As the world health care community has increased efforts to contain the Ebola outbreak in West Africa and given that cases have now occurred on U.S. soil, I am writing to provide an update to the campus community regarding steps to keep the campus safe.  

Health Services has continued to engage in communications with local health care agencies on emergency response to Ebola and has developed protocols based on best practice guidelines outlined by the Centers for Disease Control and Prevention (CDC).  Containment of the infection is highly dependent upon careful screening of individuals with fever who have traveled to/from West Africa and/or have been directly exposed to the blood and bodily fluids of infected individuals. Suspected cases must be immediately isolated in a hospital setting.

In the unlikely event that a suspected case would occur in Natchitoches or surrounding areas, we have protocols in place — consistent with those of local health care agencies — to identify and transport that patient to the hospital.  Our success with prevention efforts will be dependent on compliance with policies by the entire campus community.  Our efforts will focus on the following:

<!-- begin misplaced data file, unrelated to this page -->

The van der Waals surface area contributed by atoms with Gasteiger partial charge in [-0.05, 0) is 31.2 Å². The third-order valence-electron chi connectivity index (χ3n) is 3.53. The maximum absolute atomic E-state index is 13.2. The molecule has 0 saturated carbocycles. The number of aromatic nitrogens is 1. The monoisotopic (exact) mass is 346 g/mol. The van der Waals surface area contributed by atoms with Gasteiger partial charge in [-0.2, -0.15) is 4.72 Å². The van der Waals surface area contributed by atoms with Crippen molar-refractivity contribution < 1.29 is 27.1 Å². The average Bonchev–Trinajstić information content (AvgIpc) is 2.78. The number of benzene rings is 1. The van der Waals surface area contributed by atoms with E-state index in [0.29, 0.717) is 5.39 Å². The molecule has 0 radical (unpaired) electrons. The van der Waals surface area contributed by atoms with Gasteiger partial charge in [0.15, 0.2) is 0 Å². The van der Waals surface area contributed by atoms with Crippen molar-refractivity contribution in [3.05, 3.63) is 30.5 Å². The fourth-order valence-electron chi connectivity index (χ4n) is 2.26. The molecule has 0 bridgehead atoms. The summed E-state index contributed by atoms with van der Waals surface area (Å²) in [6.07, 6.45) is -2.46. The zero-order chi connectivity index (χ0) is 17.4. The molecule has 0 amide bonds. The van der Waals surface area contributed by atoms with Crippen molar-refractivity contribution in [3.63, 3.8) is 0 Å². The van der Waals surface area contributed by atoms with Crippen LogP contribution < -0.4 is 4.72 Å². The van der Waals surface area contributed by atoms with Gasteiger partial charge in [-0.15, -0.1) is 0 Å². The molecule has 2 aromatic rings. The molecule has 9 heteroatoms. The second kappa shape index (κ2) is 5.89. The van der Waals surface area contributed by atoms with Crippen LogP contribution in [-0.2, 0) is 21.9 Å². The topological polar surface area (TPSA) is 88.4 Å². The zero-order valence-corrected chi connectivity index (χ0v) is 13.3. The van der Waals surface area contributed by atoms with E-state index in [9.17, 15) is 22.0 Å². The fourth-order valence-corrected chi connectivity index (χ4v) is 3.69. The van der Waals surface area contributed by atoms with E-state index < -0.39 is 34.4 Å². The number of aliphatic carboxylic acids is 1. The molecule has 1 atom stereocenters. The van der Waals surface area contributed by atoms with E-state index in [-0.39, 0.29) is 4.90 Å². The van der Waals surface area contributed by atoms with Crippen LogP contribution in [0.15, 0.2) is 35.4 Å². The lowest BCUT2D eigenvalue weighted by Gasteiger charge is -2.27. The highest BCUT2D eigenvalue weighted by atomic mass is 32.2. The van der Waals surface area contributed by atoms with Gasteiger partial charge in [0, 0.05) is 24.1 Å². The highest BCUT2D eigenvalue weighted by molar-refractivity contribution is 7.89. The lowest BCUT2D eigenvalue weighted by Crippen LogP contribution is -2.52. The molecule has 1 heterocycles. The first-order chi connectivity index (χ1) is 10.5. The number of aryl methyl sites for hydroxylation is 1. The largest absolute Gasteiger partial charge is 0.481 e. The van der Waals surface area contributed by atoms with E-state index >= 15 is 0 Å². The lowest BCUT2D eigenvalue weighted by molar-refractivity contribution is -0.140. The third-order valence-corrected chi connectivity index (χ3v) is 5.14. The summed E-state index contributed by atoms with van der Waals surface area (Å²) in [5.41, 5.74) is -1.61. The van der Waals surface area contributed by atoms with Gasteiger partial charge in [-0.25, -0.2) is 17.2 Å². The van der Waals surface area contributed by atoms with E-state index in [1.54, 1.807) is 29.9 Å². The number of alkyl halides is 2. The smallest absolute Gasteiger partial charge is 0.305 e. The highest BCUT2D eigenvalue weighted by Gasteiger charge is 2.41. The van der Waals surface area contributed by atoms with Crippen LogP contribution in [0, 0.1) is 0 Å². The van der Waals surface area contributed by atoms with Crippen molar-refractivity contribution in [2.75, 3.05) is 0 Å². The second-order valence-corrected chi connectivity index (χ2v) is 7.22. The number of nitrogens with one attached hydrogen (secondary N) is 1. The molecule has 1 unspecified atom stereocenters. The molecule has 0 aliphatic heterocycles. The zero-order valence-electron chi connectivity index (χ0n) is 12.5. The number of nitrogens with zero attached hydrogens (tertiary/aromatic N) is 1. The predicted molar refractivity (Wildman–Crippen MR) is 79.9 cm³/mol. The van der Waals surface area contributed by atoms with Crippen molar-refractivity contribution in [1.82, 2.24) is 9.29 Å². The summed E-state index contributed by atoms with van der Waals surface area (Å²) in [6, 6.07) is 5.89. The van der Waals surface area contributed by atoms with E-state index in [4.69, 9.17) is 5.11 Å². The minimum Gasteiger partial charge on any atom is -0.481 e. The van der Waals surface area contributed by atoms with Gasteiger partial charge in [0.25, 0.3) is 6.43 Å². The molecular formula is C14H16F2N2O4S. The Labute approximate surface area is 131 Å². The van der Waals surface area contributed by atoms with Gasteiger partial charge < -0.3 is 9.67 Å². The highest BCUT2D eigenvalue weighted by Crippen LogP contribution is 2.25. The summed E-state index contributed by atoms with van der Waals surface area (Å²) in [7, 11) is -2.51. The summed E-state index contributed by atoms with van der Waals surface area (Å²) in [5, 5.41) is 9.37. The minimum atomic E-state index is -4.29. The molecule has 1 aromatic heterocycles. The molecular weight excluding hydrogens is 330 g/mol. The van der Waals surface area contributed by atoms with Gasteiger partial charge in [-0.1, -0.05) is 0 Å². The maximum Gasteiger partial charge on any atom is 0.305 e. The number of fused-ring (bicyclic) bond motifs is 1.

·       Information     Stay up to date with information from the CDC.  www.cdc.gov

·       Identification     Identify yourself, if you are at risk, to Health Services by calling 318-357-5351.

·       Isolation     Isolate yourself from others if you develop symptoms. Do not attend class, ballgames, or go to the dining hall, clinic, etc.  Call immediately for assistance.

·       Infection Control     Alert those around you of the possibility of infection, especially EMS workers that provide ambulance transport to the hospital.

It is important to remember that individuals who do not have symptoms are not contagious. The virus is not transmitted by air or water. It is transmitted by direct contact with the blood or bodily fluids of someone who is already experiencing symptoms.  Symptoms of the Ebola virus include fever, headache, joint and muscle aches, weakness, diarrhea, vomiting, stomach pain, lack of appetite and abnormal bleeding, and can occur up to 21 days after exposure to someone with the active disease.